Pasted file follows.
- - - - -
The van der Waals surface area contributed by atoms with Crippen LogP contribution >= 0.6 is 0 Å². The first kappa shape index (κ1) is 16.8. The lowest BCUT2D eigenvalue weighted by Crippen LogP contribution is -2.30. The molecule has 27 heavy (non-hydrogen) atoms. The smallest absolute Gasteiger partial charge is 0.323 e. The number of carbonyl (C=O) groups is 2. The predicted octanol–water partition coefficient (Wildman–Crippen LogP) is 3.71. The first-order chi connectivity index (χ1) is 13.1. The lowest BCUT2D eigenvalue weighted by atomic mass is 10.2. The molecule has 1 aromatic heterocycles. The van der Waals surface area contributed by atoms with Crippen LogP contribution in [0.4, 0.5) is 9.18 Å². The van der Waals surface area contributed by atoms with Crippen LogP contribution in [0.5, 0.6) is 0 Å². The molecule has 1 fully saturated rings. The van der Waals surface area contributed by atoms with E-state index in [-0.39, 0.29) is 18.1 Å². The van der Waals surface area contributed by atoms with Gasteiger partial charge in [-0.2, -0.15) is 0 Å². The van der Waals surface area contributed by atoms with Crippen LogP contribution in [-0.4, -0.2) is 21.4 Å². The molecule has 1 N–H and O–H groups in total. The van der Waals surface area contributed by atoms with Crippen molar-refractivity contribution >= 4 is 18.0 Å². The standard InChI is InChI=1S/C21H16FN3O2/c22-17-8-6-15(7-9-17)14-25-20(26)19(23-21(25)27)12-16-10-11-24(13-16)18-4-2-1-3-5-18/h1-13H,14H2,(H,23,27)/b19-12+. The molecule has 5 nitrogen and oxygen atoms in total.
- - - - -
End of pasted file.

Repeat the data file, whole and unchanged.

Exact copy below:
The van der Waals surface area contributed by atoms with Crippen LogP contribution >= 0.6 is 0 Å². The first kappa shape index (κ1) is 16.8. The lowest BCUT2D eigenvalue weighted by Crippen LogP contribution is -2.30. The molecule has 27 heavy (non-hydrogen) atoms. The smallest absolute Gasteiger partial charge is 0.323 e. The number of carbonyl (C=O) groups is 2. The predicted octanol–water partition coefficient (Wildman–Crippen LogP) is 3.71. The first-order chi connectivity index (χ1) is 13.1. The lowest BCUT2D eigenvalue weighted by atomic mass is 10.2. The molecule has 1 aromatic heterocycles. The van der Waals surface area contributed by atoms with Crippen LogP contribution in [0.4, 0.5) is 9.18 Å². The van der Waals surface area contributed by atoms with Crippen LogP contribution in [0.5, 0.6) is 0 Å². The molecule has 1 fully saturated rings. The van der Waals surface area contributed by atoms with E-state index in [-0.39, 0.29) is 18.1 Å². The van der Waals surface area contributed by atoms with Gasteiger partial charge in [-0.2, -0.15) is 0 Å². The van der Waals surface area contributed by atoms with Crippen LogP contribution in [-0.4, -0.2) is 21.4 Å². The molecule has 1 N–H and O–H groups in total. The van der Waals surface area contributed by atoms with Crippen molar-refractivity contribution >= 4 is 18.0 Å². The standard InChI is InChI=1S/C21H16FN3O2/c22-17-8-6-15(7-9-17)14-25-20(26)19(23-21(25)27)12-16-10-11-24(13-16)18-4-2-1-3-5-18/h1-13H,14H2,(H,23,27)/b19-12+. The molecule has 5 nitrogen and oxygen atoms in total.